Nine veteran and military advocacy organizations issued a statement Wednesday urging Congress to grant emergency funds to keep the VA Choice Program alive.
The nine organizations, including the Air Force Association, Association of the United States Navy, Concerned Veterans for America and The Flag and General Officers Network, among others, issued the statement asking Congress to move forward with emergency funding for the VA Choice Program, which allows veterans access to private sector care in the event of excessively long wait times.
“As organizations who represent and support the interests of America’s 21 million veterans, and in fulfillment of our mandate to ensure that the men and women who served receive the health care and benefits they need and deserve, we are calling on Members of Congress to quickly pass the crucial VA Choice funding legislation,” the groups said in a joint statement.
Lawmakers are nearing a deal on extending the program after initial legislation to provide emergency funds failed to clear a required two-thirds majority on Monday. The legislation would have allocated an additional $2 billion to the program, which is rapidly running out of funds and is set to shut down in August.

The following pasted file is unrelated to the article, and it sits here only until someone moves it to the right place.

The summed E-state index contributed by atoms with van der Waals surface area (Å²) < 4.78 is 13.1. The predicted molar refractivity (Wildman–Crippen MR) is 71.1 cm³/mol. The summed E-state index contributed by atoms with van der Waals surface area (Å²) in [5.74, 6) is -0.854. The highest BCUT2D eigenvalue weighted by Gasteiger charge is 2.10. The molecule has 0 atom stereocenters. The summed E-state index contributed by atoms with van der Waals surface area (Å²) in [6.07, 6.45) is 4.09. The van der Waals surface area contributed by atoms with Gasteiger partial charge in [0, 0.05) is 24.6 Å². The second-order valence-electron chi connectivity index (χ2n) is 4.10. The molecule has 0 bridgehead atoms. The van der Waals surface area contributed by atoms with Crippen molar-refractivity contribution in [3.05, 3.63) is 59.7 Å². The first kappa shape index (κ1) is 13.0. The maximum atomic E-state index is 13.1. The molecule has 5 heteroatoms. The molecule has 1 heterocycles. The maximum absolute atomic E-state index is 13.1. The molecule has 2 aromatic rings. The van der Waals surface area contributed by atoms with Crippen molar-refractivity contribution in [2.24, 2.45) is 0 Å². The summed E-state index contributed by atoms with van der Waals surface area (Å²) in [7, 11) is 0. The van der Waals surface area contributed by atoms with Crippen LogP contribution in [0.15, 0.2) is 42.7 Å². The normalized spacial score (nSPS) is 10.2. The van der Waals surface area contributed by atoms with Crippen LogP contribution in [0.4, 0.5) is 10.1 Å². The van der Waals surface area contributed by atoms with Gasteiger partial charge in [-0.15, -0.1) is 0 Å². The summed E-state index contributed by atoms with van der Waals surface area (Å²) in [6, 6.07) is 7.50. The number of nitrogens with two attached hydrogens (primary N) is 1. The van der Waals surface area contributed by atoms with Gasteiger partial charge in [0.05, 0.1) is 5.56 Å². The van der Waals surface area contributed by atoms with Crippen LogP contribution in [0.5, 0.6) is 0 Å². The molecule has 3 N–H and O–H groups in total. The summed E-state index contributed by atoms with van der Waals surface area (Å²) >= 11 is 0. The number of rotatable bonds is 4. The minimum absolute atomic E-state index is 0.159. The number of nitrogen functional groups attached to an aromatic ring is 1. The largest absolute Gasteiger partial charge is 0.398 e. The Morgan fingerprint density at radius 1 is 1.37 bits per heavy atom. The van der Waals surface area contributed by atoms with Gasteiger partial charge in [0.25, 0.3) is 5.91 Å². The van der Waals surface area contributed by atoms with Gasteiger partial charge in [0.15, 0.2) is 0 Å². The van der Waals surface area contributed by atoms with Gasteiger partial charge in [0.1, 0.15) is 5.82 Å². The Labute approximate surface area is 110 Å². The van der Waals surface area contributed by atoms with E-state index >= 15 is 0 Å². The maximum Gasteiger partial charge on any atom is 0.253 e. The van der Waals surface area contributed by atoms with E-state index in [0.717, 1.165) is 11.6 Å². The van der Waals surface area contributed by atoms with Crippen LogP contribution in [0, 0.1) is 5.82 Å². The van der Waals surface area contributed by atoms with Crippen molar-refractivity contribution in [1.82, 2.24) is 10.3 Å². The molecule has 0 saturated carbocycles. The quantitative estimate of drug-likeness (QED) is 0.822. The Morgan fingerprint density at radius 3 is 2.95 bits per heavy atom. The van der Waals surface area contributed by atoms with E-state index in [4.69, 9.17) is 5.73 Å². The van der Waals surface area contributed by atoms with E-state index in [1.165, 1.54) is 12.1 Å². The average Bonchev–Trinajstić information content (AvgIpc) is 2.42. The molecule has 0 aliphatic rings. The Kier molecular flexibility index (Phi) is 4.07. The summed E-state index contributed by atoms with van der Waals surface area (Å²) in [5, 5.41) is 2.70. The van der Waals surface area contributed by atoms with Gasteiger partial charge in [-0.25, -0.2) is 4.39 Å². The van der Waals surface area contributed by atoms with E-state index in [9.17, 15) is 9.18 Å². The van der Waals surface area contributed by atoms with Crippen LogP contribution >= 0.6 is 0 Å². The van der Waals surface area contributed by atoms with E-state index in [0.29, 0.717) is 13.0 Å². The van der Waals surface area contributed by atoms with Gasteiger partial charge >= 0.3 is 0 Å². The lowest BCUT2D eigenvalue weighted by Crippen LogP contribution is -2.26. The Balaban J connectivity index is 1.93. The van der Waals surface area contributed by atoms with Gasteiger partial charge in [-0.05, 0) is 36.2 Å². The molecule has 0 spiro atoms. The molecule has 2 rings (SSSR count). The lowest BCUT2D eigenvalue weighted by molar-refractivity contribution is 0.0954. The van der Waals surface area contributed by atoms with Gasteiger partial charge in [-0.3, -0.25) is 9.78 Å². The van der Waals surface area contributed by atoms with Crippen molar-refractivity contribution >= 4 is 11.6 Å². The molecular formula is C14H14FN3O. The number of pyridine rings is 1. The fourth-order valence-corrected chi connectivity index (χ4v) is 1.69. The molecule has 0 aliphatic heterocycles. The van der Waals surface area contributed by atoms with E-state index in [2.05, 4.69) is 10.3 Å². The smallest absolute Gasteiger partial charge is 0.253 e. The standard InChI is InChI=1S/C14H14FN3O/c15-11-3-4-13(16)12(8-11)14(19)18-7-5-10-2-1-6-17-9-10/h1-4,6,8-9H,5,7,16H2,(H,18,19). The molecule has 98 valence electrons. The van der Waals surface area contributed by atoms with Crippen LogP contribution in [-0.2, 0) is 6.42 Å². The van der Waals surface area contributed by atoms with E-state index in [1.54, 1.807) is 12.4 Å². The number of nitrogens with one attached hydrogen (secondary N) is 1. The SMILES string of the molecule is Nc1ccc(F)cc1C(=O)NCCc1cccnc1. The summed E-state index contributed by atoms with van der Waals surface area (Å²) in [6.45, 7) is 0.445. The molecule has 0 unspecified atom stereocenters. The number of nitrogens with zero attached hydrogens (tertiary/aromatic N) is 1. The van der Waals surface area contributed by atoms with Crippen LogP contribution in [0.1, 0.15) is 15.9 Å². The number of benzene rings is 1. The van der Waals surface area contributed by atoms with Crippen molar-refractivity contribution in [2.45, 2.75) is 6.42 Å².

Part of the reason for the scramble is because Department of Veterans Affairs Secretary David Shulkin abruptly admitted in June the program was headed towards fiscal disaster. Referrals to the VA Choice Program seem to have been higher than anticipated.
Although some veterans’ service organizations protested the attempt to extend the program by stating it would plunder funds belonging to the Veterans Health Administration, the letter pointed out that funding for VA medical care increased by 35 percent by nearly $17 billion from 2010 to 2016. Moreover, the letter noted that not every single VA funding bill deals with all projects or endeavors and added that an upcoming bill is set to increase the VHA budget by $3.9 billion.
“The fact is, VA needs community care programs to take care of our nations veterans. Even with all the additional funding provided the Veterans Health Administration, many veterans need community care either because the VA cannot treat their ailments, or because they do not live near a VA facility,” the letter said. “Veterans deserve continued care by extending the funding for VA Choice for simply six months.”
If August comes without a solution, nine million enrolled veterans who are eligible under the program will no longer have access to community care. At least 170,00 veterans who live more than 40 miles from the nearest VA facility will also lose private sector care.
Shulkin has asked Congress to come up with a funding solution before the Senate enters August recess.
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